Wednesday 3 August 2011

Mubarak Trial Begins: Museum Mentioned

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The trial of Hosni Mubarak, his sons Gamal and Alaa and various other officials began today in the heavily guarded courtroom in the Police Academy (formerly Mubarak Police Academy) in Cairo. The defendants were locked in a cage, separating them from their defence teams. The former President was brought in on a hospital bed; reports had been circulating about his ill health, but he looked fairly alert and spoke in a strong voice. Within a few moments of the starting of the trial, Judge Ahmed Refaat seemed to lose control of his courtroom, with defence lawyers of the first seven defendants creating a disturbance with their insistence on presenting oral demands instead of handing them to the court in writing. It was during this that a reference was made to the Egyptian Museum which interested me.

Farid El Deeb (a well-respected Egyptian lawyer) is defending "defendant number 1" in the first of the two cases. In other words Habib El-Adly former Minister of the Interior. Part of his demands concerning things which he insists the court should take into consideration was for the court (itself?) to conduct an inspection of a number of places, to determine that there was no evidence there of the crime attributed to his client of having been undertaken there. Interestingly the first of about five or six places he mentioned was the Egyptian Museum (followed by the Ministry of the Interior). Now why was this? The riots began 25th January, and for the next three days the Museum (though on the north side of Tahrir Square) played little noticeable part in the events [ I admit I do not recall if there was talk of snipers on its roof then]. El-Adly was dismissed from his post on the morning of 28th Jan. The police began to withdraw from their posts about five in the afternoon of that day all over Cairo and other parts of Egypt (including Luxor) and a few hours later the Army was deployed. It was only then (about ten in the evening) that the Museum was occupied by the Army - after which accusations started to appear about what the military units stationed there were doing to protesters on the Museum premises. So what in fact was the connection between the Egyptian Museum and the charges against El-Adly? Further proceedings in the trial may reveal this.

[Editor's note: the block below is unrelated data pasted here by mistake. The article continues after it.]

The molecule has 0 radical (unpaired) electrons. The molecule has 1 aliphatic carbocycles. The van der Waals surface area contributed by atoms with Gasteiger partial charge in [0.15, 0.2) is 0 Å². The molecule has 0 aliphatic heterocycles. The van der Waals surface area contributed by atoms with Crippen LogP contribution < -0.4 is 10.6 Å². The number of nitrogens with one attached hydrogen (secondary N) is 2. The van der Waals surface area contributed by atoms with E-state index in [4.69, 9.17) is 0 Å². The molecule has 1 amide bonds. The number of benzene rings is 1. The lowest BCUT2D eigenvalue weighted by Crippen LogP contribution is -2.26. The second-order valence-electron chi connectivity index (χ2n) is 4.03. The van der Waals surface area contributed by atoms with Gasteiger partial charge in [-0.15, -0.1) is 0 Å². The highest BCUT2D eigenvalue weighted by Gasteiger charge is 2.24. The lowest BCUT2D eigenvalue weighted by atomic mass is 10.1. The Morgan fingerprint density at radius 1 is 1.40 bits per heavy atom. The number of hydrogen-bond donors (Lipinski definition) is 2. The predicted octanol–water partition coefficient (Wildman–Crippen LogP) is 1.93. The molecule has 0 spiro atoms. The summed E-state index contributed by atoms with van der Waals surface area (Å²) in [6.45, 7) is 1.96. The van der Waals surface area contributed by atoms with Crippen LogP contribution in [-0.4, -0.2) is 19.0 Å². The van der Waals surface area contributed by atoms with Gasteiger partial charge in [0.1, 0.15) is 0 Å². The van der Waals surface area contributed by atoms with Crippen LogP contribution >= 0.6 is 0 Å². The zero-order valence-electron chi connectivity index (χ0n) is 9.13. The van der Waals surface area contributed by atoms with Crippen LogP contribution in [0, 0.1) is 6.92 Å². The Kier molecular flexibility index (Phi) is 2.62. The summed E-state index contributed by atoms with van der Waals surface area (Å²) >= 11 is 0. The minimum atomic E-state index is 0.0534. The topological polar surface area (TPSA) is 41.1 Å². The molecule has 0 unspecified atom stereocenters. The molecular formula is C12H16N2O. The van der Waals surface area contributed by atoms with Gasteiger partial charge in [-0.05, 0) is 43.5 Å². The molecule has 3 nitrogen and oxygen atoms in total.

UPDATE: A few days later, it transpired what the connection was, and it is one of great interest in the context of the looting of the Museum on 28th January.

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